2 – Dollar Cost Averaging
While I certainly don’t want to overpay for my stock purchases, I also want to make sure my investment dollars are working for me as soon as possible. Investing smaller chunks of money on a more frequent basis allows me to dollar cost average into a stock, helping me to pay market value.
This helps me remain calm if a stock price goes down as I know I can continue buying up shares at a lower price.
One downside of dollar cost averaging is the commissions and fees that could add up by making more frequent purchases. If you can find low-cost brokers or leverage free methods to purchase stocks, then this can help you avoid overpaying for stocks.
3 – Low Price to Earnings
When you are looking for dividend stocks to buy, concentrate on those with a Price to Earnings (PE) ratio under 20. Become a patient investor and buy the top dividend companies when they are offered at a discount.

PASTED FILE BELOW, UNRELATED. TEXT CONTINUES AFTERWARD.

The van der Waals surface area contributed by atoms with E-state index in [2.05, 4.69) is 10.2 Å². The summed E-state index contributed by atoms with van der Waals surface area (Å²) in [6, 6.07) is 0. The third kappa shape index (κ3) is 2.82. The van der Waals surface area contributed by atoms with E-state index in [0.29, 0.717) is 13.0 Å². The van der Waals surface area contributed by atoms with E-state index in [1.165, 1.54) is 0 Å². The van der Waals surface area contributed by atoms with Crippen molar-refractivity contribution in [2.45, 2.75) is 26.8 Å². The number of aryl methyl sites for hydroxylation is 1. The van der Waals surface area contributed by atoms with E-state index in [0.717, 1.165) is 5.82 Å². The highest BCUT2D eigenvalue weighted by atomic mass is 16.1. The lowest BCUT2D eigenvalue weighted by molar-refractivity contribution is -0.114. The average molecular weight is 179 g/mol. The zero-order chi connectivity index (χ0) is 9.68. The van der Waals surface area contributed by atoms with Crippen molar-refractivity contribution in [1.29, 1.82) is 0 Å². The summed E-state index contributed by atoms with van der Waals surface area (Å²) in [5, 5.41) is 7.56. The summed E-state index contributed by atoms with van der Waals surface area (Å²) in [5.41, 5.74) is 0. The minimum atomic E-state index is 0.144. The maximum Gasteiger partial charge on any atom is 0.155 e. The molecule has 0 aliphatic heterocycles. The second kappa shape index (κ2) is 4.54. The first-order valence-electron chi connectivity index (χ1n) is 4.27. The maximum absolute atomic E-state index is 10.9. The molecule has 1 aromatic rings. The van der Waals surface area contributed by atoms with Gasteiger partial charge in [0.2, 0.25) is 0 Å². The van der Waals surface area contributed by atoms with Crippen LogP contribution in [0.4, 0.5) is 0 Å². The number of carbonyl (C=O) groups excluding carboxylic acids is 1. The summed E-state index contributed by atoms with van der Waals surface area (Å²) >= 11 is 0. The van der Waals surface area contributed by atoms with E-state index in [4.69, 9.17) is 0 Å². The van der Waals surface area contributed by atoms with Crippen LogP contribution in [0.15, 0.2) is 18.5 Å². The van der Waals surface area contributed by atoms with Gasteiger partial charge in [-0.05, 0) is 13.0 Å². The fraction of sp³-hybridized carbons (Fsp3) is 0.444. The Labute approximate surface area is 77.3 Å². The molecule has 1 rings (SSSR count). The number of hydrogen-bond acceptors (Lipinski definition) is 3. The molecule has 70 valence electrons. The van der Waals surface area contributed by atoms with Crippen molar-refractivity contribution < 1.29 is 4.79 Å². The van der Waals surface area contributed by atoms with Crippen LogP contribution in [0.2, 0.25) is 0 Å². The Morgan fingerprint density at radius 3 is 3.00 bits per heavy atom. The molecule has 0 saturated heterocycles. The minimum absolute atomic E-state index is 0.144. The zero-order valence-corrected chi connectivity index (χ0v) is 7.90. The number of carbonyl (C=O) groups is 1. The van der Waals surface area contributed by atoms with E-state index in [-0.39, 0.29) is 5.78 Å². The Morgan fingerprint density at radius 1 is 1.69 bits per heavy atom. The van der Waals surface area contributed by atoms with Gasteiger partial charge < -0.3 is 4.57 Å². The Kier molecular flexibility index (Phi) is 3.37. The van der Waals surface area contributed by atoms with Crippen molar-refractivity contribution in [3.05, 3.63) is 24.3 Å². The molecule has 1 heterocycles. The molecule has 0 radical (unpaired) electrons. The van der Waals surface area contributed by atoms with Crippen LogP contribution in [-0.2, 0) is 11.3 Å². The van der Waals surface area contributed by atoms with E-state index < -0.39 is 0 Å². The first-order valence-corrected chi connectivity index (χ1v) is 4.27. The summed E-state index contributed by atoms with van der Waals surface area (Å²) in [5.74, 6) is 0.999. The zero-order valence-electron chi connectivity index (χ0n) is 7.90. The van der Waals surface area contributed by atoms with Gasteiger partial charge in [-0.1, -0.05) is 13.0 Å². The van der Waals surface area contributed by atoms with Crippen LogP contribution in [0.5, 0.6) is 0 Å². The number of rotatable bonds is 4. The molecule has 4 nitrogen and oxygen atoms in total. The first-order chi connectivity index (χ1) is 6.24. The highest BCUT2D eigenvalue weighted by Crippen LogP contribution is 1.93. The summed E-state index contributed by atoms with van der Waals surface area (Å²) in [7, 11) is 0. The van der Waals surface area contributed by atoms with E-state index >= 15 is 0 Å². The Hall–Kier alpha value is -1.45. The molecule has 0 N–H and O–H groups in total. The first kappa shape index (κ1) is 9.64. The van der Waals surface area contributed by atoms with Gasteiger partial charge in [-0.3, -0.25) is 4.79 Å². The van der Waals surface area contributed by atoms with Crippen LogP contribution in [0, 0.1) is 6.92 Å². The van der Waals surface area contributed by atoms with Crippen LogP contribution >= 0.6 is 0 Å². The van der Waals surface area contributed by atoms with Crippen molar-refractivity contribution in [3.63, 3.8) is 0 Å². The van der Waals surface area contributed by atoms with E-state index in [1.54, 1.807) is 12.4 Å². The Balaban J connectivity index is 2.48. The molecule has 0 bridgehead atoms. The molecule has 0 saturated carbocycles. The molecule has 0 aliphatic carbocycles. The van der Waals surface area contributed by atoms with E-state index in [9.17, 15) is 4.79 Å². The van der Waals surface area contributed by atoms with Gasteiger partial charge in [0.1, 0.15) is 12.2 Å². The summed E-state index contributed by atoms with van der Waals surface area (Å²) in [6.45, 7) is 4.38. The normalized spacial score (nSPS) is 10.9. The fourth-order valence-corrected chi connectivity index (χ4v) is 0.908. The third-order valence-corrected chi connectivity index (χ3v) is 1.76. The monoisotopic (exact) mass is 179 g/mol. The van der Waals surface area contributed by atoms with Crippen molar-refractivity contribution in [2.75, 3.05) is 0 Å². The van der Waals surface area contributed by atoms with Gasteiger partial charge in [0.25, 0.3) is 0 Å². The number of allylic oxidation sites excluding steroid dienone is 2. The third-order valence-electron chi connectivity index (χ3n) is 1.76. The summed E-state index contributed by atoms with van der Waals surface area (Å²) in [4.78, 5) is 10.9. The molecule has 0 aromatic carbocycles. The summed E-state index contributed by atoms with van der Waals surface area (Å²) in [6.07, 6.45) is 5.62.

It is important to use other criteria to screen stocks (i.e. payout ratio, yield, etc.) but buying companies when they have a lower P/E can certainly help stretch your investment dollars and feel comfortable investing in any type of market.
4 – DRiP – Automatically Reinvest Dividends
Take advantage of dividend reinvestment plans (DRiP) to save on costs. Most brokerage accounts allow investors to automatically reinvest their income back into partial shares of the stock. They are usually easy to set up and can help investors start earning compounding interest.
5 – Sustainable Dividend Growth
Look for companies with sustainable dividend growth. The dividend payout ratio is a criterion that can be used to make sure you are buying a company that can sustain future dividends. The ratio represents the amount of a company’s earnings that are being used to pay the dividend. Avoid buying companies with a payout ratio that is greater than 60 to 70 percent.